Summary: What should we do in the face of life’s stress? Stress is what King Jehoshaphat must have felt when he found out about the upcoming war. We can learn some lessons about stress management from this great leader.

Please e-mail me with any comments or if you use any part of this at your church at I would love to hear about it. God Bless! - Chris

Series: “What To Do”

See also I Don’t Know What To Do; But I’m Disappointed; But I Just Can’t Win; But Life is Too Hard; What You Need, God Has)

2 Chronicles 20:1-17

Series: “What to Do”

Hey God, I Don’t Know What To Do


Intro: What should we do in the face of life’s stress? Stress is what King Jehoshaphat must have felt when he found out about the upcoming war. We can learn some lessons about stress management from this great leader.

I. Seek the Lord (v. 3)

A. Jehoshaphat did not try to do it himself

B. For success, people need God’s favor and guidance

II. Ask for help from the Lord (v. 4)

A. There may be times when we are too afraid to ask for God’s help in fear of the answer

B. Using all of our strength includes asking for help

We ask God for help. And then what happens? We wait. What do we do while we wait for God’s response?

I. Know that the Spirit of the Lord will come (v. 14)

II. Manage our fear (v. 15)

III. Know that the Lord will be with you (v. 17)

Conclusion: Don’t let stress fracture you. God is always available and willing to listen and help.


Well, it’s finally September. I have thought lots about September throughout the summer. The reason of course, the one year anniversary of the attacks on America on September 11th, 2001. After the tragedy most churches reported a spurt in attendance during the month of September. And now most churches and most pastors I speak with tell me that the Great Awakening of 2001 has died down. It is my hope that as people remember the tragedy of last year, we will also remember the hope and peace that brought our nation together. I hope we will remember the National Day of Prayer, with President Bush and The Reverend Billy Graham speaking of God and turning to God for answers and guidance. There was an acknowledgment by our government and by our people for the need to seek a higher power as we looked for answers.

Many who lost loved ones and the rest of the country that mourned did ask some important questions. But of all the questions we asked I think most important was the question, “What do we do now?” Many shouted to the heavens, “Hey God, I don’t know what to do.“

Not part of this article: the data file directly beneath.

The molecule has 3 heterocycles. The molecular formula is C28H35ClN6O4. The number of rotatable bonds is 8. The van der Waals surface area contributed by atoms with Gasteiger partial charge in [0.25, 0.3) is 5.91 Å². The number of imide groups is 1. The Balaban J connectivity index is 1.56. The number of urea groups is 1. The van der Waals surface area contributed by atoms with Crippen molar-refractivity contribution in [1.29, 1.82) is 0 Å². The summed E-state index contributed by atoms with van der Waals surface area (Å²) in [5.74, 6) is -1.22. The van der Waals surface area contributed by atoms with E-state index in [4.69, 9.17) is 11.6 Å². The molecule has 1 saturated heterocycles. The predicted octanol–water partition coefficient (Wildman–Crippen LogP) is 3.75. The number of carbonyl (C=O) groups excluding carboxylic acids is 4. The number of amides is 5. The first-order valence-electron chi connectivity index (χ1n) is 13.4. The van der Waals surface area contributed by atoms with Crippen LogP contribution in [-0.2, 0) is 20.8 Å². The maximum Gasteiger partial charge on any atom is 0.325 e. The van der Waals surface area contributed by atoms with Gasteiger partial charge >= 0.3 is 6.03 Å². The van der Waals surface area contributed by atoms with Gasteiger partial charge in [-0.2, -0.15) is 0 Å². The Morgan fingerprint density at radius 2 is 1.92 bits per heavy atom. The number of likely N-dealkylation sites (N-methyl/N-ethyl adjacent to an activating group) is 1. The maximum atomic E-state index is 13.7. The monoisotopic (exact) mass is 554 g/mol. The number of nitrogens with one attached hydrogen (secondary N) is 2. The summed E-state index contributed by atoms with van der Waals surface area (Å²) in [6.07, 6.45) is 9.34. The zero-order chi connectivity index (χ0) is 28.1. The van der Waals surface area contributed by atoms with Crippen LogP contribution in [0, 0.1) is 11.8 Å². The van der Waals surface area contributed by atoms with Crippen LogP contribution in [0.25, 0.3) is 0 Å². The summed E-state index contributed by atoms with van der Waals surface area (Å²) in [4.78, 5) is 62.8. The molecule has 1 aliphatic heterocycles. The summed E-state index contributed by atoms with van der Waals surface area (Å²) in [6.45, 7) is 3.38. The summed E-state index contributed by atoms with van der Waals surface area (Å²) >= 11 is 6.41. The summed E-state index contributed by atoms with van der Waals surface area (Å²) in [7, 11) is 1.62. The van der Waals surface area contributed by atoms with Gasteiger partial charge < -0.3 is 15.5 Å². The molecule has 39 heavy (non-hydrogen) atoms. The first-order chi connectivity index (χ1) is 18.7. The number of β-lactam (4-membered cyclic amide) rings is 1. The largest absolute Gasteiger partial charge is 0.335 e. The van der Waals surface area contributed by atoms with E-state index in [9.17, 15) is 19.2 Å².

One year later some continue to ask and some will recall the statement. Some don’t know what to do? What to do when planes pierce buildings and thousands of people die in an instant? What to do when my family is coming apart at the seams? What to do when I’m disappointed? What to do when life is too hard or when I just can’t seem to win? What do we do?

This month we are going to spend some time looking at what God suggests we do when we don’t know what else to do.

(Pause for transition)

Tragedies come, lives fall apart. What often remains is stress. Even when the times are good stress is often enemy number 1, isn’t it? Overcommitment. Deadlines. Unrealized expectations. People problems. A stack of phone calls to return. Taking one kid to the 6 o’clock practice on one side of town and the other to the 6 o’clock appointment on the other side of town. And bills, who can forget bills. It often becomes too much. And just when you thought that was the worst, something else happens.

We have all been there. We have all done that. Life. It can become stressful.

Sports Illustrated offers a great stroke to paint this picture.

“A stress fracture begins when the shocks and strain of playing a game create microscopic cracks in the outer layers of bone – usually in the legs and feet. If the pounding continues and those crevices, which often go undetected, aren’t allowed to heal, they can enlarge. When the cracks become large enough to cause pain, they are stress fractures.”

Did you catch that? If pounding continues and they don’t heal the pain will increase and the stress fractures can enlarge. That is exactly what I am talking about. If life’s pains go unhealed they will enlarge.

Stress fractures are not just something athletes are susceptible to. The cracks are not limited to bones, the worst stress fracture can be that of a stress-fractured spirit. And stress does not always come from the bad times. Stress comes from the times we are striving to get ahead. Perhaps, neglecting the family to get ahead at work. Or neglecting the work and family to get ahead at your golf score, in order to show off to the buddies. Or maybe, racking up the credit card bills, so that you can keep up with the Jones’s. It’s stress.

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Kevin Beales

commented on Sep 26, 2008

Among other things, an excellent guide to praying positively in times of stress

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